Sunday, December 17, 2017

A Matter of Degree

"Did we really imagine people would feel threatened by the number 2?"

USAnians are a very strange lot, as Alexis de Tocqueville observed on his road trip with Gustave de Baumont in 1831. The Bible-thumping, coon-skinned, populist utopians fascinated him. Tocqueville blithely compared the young country’s despotic democratic government, then hip-deep in the ethnic cleansing of indigenous peoples, to a parent protective of “perpetual children.”

Anticipating Chomsky’s Manufacturing Consent by 157 years, Tocqueville observed that the US brand of fervent fascism doesn’t try to break wills but rather bends them, allowing government to preside over people like “a flock of timid animals.” 

These timid animals nonetheless hunted the remnant bands of the First Nations like a wolf pack. Adult male scalps fetched about $100 in silver during Tocqueville’s visit, and about half that for women and children. Such hefty sums attracted those given to that particular skill-set and temperament.

Tocqueville said that USAnians with the most education and intelligence were left with two choices. They could join limited intellectual circles to explore the weighty and complex problems facing society, or they could use their superior talents to amass vast fortunes in the private sector (such as becoming scalpers). Tocqueville said that he did not know of any country where there was “less independence of mind, and true freedom of discussion, than in America.” [Joshua Kaplan “Political Theory: The Classic Texts and their Continuing Relevance,” The Modern Scholar. 14 lectures (2005).]

When will these perpetual children come to grips with climate change? Perhaps it will come sifting through the ashes of their million-dollar mortgaged houses and lifetimes of keepsakes, or mucking through what is left of those after a biblical flood goes where none has gone before — perhaps then? Or perhaps, as good children, they will just go back to the Matrix and await the next FEMA check.
This is your last chance. After this, there is no turning back. You take the blue pill — the story ends, you wake up in your bed and believe whatever you want to believe. You take the red pill — you stay in Wonderland, and I show you how deep the rabbit hole goes. Remember: all I’m offering is the truth. Nothing more.
— Morphius, The Matrix (1999)

It occurs to us that one of the flaws in climate messaging has to do with numbers. As Bill McKibben famously told Rolling Stone, “And as far as I know, there’s never been a big political campaign built around a scientific data point.” News flash: there still hasn’t. McKibben tried to make that number be 350, as in the parts per million of carbon dioxide in the atmosphere, “above which we can’t have a planet similar to the one on which civilization developed or to which life on earth is adapted."

Unfortunately, by the time he said that, consumer culture had already blown through 350. Oops. That barrier fell in 1990, about the same time he wrote The End of History and we wrote Climate In Crisis. Today we are passing through 410, and moving up that sooty scale nearly twice as fast as we were in 1990.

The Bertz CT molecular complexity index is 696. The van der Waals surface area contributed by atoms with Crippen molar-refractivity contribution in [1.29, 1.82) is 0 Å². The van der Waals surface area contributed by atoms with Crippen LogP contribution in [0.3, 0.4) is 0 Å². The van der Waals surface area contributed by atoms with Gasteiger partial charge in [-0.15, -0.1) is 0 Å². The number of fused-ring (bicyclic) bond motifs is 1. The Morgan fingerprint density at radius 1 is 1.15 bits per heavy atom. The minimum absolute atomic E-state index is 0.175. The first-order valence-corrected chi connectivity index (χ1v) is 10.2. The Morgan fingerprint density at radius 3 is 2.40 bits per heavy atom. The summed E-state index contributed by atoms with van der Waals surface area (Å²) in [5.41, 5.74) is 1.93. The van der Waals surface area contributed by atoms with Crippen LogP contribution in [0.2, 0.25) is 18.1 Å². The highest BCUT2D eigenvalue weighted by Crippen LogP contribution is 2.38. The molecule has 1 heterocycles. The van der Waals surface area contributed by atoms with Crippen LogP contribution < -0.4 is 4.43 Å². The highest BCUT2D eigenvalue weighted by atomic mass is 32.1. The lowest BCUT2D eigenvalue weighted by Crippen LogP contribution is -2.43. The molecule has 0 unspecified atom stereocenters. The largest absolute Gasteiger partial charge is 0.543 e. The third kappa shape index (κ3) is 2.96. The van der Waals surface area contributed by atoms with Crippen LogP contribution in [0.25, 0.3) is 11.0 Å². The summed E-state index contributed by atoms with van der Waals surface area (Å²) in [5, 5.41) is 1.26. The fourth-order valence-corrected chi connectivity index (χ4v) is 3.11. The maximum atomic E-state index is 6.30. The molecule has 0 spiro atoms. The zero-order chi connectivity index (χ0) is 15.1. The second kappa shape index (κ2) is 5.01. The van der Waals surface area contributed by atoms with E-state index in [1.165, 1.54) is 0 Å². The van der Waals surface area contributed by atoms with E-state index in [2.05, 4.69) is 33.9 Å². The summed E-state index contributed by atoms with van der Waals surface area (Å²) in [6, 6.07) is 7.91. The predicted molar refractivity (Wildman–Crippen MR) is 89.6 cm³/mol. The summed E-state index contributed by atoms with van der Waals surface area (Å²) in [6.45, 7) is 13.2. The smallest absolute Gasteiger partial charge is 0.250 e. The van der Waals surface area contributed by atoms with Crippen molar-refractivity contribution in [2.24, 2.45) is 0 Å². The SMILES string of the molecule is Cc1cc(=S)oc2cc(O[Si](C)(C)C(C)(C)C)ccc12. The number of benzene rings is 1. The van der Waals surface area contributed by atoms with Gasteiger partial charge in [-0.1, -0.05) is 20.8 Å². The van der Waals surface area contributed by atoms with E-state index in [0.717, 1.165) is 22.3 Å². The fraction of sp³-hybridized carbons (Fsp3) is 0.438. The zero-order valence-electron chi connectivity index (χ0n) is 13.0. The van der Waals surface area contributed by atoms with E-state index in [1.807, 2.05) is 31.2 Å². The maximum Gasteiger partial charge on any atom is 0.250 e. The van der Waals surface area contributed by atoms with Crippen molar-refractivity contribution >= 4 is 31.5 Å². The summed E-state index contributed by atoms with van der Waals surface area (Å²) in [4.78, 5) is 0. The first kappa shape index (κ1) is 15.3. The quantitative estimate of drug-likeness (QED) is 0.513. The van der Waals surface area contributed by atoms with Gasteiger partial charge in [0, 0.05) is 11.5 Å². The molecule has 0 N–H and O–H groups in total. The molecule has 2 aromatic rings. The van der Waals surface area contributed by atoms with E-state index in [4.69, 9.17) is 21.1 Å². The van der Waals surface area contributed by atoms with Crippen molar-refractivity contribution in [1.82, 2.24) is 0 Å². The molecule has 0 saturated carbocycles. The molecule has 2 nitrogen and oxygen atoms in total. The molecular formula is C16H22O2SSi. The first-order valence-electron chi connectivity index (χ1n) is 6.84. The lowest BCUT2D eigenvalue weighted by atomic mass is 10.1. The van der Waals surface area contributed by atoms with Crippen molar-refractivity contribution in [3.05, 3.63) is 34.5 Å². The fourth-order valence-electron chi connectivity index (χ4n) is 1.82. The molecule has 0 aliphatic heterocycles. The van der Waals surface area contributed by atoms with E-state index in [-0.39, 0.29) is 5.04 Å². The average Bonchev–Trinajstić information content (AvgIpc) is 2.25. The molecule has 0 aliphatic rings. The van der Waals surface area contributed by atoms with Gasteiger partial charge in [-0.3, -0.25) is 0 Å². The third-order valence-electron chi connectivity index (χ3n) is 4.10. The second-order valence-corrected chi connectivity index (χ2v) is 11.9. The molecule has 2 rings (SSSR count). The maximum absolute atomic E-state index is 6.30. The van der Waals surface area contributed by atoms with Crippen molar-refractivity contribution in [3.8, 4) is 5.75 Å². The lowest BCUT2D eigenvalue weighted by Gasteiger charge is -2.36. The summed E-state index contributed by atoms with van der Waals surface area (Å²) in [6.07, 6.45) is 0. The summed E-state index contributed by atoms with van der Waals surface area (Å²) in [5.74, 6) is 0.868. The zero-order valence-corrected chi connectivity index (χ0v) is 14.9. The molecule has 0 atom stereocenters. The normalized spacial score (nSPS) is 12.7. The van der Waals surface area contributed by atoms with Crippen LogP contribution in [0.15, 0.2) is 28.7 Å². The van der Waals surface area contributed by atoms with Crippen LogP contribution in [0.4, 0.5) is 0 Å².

It is hard to kick for a goal when the goal is behind you.

1975: The year the hockey stick met the blade.
In the UN climate conferences a new number is used — the number 2. That is a nice round number. At first it seems very non-threatening. It refers to an IPCC report’s consensus conclusion that exceeding a 2-degree Celsius increase in average global temperature starting from the 1940 baseline would be “dangerous” and should be avoided. Since the Paris Agreement in 2015, the focus has shifted briefly to the more ambitious goal of limiting global warming to 1.5 degrees, if possible.

Regrettably that will not be possible. We are already a full degree above baseline and given the lag time between emissions and warming effect, 1.5 degrees is already in the rear-view and we are now passing 2.

Think of it like you are approaching an intersection in your car and the traffic light turns from green to yellow. You could brake or accelerate to make it through. You decide to step on the gas. Now you are committed. Even if you change your mind and suddenly hit the brakes you won’t stop the car before it is into the crossing, so the only way now is to keep going. We are in that pattern with 2 degrees. We hit the gas a few years ago and there is no stopping now. We will get to 2 degrees, even if nuclear war ended civilization tomorrow.

The authors of a Proceedings of the National Academy of Sciences paper, “Well below 2 °C: 
Mitigation strategies for avoiding dangerous to catastrophic climate changes,” Yangyang Xu of Texas A&M and Veerabhadran Ramanathan of Scripps, propose we classify any warming beyond 3 degrees as “catastrophic,” and beyond 5 degrees as “unknown.”

Xu and Ramanathan calculate a 50 percent probability that surface warming will catch up with legacy emissions enough to cross the dangerous threshold by mid-century, and a 5 percent probability of hitting 3 degrees by then. Would you get on an airplane if you thought there was a 5 percent chance that it was going to crash?

On present trajectory, the PNAS paper gives 50–50 odds we will be in catastrophic territory by the end of the century, and a 5 percent probability of being fully in the unknown. Recall for a moment we are not even to the “dangerous” level yet. If you live in Houston, San Juan, Santa Rosa, or Santa Claus’s North Pole workshop, baby you ain’t seen nothing yet.